Creatures of Habit

By: LT Dave Nobles

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At every military unit, there is some single document that governs troops’ schedule. In the Navy, we have the Plan of the Day (POD).

Quoting from the top of the POD that’s sitting in front of me right now. Ahem…

“FOR OFFICIAL USE ONLY – ALL HANDS ARE RESPONSIBLE FOR KNOWING THE CONTENTS OF THE POD.”

Now, there are certain things you can just count on: Benjamin Franklin said death and taxes, while many have said that the only thing you can count on is change. Well, here on the mighty warship USS BENFOLD, you can count on ‘khaki call’ at 0630 every Monday, Wednesday and Friday.

The Executive Officer (XO) writes the POD and sometimes may miss adding in that essential meeting to the daily schedule, particularly when there are a lot of other moving parts in the daily grind. I’ll tell you what, though: Even if that meeting is not in the POD on a Wednesday, our entire cadre of leaders will still be standing in formation, bright and early on Hump Day.

Why? Because we’re creatures of habit.

Also, because the XO would scorch the earth if we weren’t there.

The point is that we all have routines and schedules, and the more you do whatever it is you do in alignment with your routine, the more effortless it is. Further, once something’s become habit, it just doesn’t feel right not doing what you’re supposed to when you’ve always done it.

Many books, like Charles Duhigg’s Power of Habit, talk about habitizing through repetition, making any process more natural. Almost automatic.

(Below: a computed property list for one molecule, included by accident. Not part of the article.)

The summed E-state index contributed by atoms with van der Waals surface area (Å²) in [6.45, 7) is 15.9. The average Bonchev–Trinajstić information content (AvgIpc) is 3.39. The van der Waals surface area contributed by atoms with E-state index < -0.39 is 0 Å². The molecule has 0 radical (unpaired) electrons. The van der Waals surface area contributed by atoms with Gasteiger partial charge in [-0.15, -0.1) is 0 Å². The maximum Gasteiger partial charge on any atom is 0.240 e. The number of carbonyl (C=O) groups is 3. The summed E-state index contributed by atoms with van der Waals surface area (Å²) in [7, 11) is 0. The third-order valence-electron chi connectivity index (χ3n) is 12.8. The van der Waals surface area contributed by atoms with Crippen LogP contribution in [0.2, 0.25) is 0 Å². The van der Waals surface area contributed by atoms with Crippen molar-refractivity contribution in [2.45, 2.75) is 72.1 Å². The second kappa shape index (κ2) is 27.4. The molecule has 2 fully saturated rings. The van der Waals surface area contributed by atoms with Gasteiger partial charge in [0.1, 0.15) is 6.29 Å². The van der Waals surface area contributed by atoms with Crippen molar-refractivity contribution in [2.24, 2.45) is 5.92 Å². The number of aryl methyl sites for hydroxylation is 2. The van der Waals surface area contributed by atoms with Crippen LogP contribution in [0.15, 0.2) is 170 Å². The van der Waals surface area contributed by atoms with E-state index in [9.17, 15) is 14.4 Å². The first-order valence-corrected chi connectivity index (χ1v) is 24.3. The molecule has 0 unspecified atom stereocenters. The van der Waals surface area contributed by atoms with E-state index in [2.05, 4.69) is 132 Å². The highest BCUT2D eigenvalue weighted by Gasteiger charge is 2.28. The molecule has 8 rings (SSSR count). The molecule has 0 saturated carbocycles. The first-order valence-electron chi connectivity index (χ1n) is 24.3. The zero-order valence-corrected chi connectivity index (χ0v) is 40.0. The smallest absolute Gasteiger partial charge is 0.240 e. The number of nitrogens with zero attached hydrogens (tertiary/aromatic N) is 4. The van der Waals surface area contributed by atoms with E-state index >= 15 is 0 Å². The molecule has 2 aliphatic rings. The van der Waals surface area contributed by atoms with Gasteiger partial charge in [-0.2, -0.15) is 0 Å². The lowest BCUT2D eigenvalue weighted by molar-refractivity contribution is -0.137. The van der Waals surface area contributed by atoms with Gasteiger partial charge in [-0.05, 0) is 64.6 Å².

So, why can’t we treat innovation that way? Why can’t we make it a force of habit and put some time in our daily schedules for it?

Think. Ideate. Repeat.

In the surface fleet, our schedules are packed as it is with inspection preps, maintenance, training and meetings. I get it. But, can we really not find a half hour a day? An hour twice a week? Something?

One option would be to build some white space into the daily routine to allow people the chance to occupy their minds with their own pursuits vice occupying their hands with the pursuits of others, if they so choose. They could think big thoughts and work together as a team to solve issues. Or, they could take the time to catch up on maintenance or administrivia. But, why not encourage free thinking during that time, or even facilitate it?

The true innovators out there will use the time. On BENFOLD, I think we’ve grown to ‘automate’ some of that creative thinking time by openly sharing ideas with each other. Perhaps it’s because The Athena Project was born onboard, or maybe we grew into it while striving to think through our presentations in support of Athena. Whatever the case may be, in our time in between the cavalcade of obligations it’s become very commonplace to see a groups break off in the wardroom, classroom or somebody’s office to think through ideas on how to make things better.

And that’s good.

Somebody will come in with an idea, we’ll apply a little design-thinking to it and away we’ll go to a whiteboard. There is no specific “innovation window” in the POD, but we just do it now. It’s natural. It’s habit.

That concept is nothing new for our friends in Corporate America. In fact, it’s pretty old. 3M has been doing it since 1948 with their “15% Time.” Their engineers devised projects that were so revolutionary but so incredibly “duh” in retrospect, like the Post-It Note.

Many companies have adopted similar implemented processes that bake that free-thinking into the daily routine, or just encourage it as a portion of the day. Organizations like Google, who developed Google Earth and Gmail out of their ‘20% Time,’ have more nebulous schedules wherein the concept of “carved out time” is more of a culture than a rule. When it’s culture, it’s habit and it’s hard to kill.

So, let’s make it culture. Let’s make innovation a force of habit in our daily routines. Sure, it might take some coaching in the early stages of such a paradigm shift, but who knows what we might get out of it.

I’d venture to say it might be something pretty cool.

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Sights Set On Symbiotic Solutions.

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By: LT Dave Nobles